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Home owners: what’s your SPF?

By September 2, 2014No Comments
Home owners will be familiar with the wide array of security devices available to secure their homes, each more expensive than the last – from burglar alarms, security chains, sensor lights and deadlocks, to window bars and CCTV cameras. But what is the most effective combination of security devices? This was a question that a team of researchers, led by Professor Andromachi Tseloni, at Loughborough University, UCL and Simon Fraser University, Canada, set out to answer.
The team used 2008/09 and 2011/12 data from the Crime Survey of England and Wales, which has asked a random sub-sample of survey respondents about the use of security devices for several decades. Applying the Security Impact Assessment Tool (SIAT) methodology (developed and described by Farrell et al), the team compared the likelihood of burglary for populations without security, with a particular security device or combination of devices to the overall likelihood of burglary.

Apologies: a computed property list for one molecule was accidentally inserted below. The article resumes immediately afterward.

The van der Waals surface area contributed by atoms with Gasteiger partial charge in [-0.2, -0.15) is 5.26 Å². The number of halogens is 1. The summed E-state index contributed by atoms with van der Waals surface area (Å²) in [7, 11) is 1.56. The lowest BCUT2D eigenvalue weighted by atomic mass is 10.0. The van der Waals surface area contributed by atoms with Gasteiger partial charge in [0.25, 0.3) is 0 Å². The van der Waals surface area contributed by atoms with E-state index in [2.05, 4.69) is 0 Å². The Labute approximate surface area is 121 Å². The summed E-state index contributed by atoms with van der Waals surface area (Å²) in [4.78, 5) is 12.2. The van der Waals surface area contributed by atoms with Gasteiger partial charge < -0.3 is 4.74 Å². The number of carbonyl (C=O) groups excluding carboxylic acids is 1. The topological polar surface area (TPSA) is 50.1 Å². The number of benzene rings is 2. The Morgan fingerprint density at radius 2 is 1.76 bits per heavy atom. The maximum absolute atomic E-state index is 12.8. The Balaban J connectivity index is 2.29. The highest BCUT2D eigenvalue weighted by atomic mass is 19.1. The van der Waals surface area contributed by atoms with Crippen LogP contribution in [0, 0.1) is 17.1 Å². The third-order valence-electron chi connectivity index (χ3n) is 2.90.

In a paper published earlier this year, Tseloni and colleagues explained: "This comparison results in odds ratios. Contrasting the odds ratios given the availability of a security device or combination of devices with respect to no security identifies the amount of protection conferred relative to no security. The resulting metric is termed the Security Protection Factor (SPF)."
Speaking at the Royal Statistical Society's International Conference today, Tseloni identified window locks and double locks/deadlocks as the most common combination of security devices. This combination has an SPF of 12.5, which means that homes with window locks and deadlocks are 12.5 times less likely to be at risk of burglary.
Adding external lights on a sensor to the window lock/deadlock combo bumped the SPF up to 34.4. But lowering the risk of burglary isn't always a straightforward question of adding more devices. The combination of external lights, internal lights on a timer, window locks, deadlocks and burglar alarms generates an SPF of 29.6. Drop the burglar alarm, however, and the SPF factor rises to 49.1.

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